Magenta spots in this image from NASA's NuSTAR show two black holes in the Circinus galaxy, located 13 million light-years from Earth in the Circinus constellation.
Add image to your album
Email this page Post this page to your Facebook wall Tweet this page

Black Holes of the Circinus Galaxy

The magenta spots in this image show two black holes in the Circinus galaxy: the supermassive black hole at its heart, and a smaller one closer to the edge that belongs to a class called ultraluminous X-ray sources, or ULXs. The magenta X-ray data come from NASA's Nuclear Spectroscopic Telescopic Array, and are overlaid on a visible/infrared image from the Digitized Sky Survey.

ULXs consist of black holes actively accreting, or feeding, off material drawn in from a partner star. Astronomers are trying to figure out why ULXs shine so brightly with X-rays.

The ULX was spotted serendipitously by NuSTAR, which sees high-energy X-ray light. Further observations with other telescopes, combined with NuSTAR's data, revealed that the black hole is about 100 times the mass of our sun.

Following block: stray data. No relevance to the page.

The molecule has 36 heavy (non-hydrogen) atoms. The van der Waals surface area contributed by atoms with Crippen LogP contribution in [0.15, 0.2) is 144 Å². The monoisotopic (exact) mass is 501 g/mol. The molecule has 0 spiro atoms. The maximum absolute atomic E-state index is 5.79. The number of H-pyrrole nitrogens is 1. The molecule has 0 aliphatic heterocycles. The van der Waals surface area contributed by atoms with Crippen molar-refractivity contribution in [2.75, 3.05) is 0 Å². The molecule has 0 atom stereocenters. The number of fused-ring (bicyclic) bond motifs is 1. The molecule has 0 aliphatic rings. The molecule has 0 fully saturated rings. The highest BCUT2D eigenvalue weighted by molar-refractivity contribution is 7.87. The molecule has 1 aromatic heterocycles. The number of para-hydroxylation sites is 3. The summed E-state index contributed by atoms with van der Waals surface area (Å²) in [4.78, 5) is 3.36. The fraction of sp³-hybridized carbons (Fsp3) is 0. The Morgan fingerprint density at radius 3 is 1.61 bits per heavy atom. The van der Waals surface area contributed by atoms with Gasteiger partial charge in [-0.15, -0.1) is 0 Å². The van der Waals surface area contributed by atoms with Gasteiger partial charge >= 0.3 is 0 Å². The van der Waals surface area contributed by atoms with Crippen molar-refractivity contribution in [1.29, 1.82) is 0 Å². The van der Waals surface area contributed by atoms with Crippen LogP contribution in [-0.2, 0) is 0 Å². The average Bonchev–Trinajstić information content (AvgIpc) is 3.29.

The Circinus galaxy is located 13 million light-years from Earth in the Circinus constellation.

For more information, visit http://www.nasa.gov/nustar and http://www.nustar.caltech.edu/.

Image details

ID#:
PIA17560

Date added:
2013-11-26

Mission:
NuSTAR

Instruments:
NuSTAR

Rating:



Views:
1,586

Full-Res TIFF:
PIA17560.tif (7.68 MB)

Full-Res JPG:
PIA17560.jpg (0.6 MB)

Image credit:
NASA/JPL-Caltech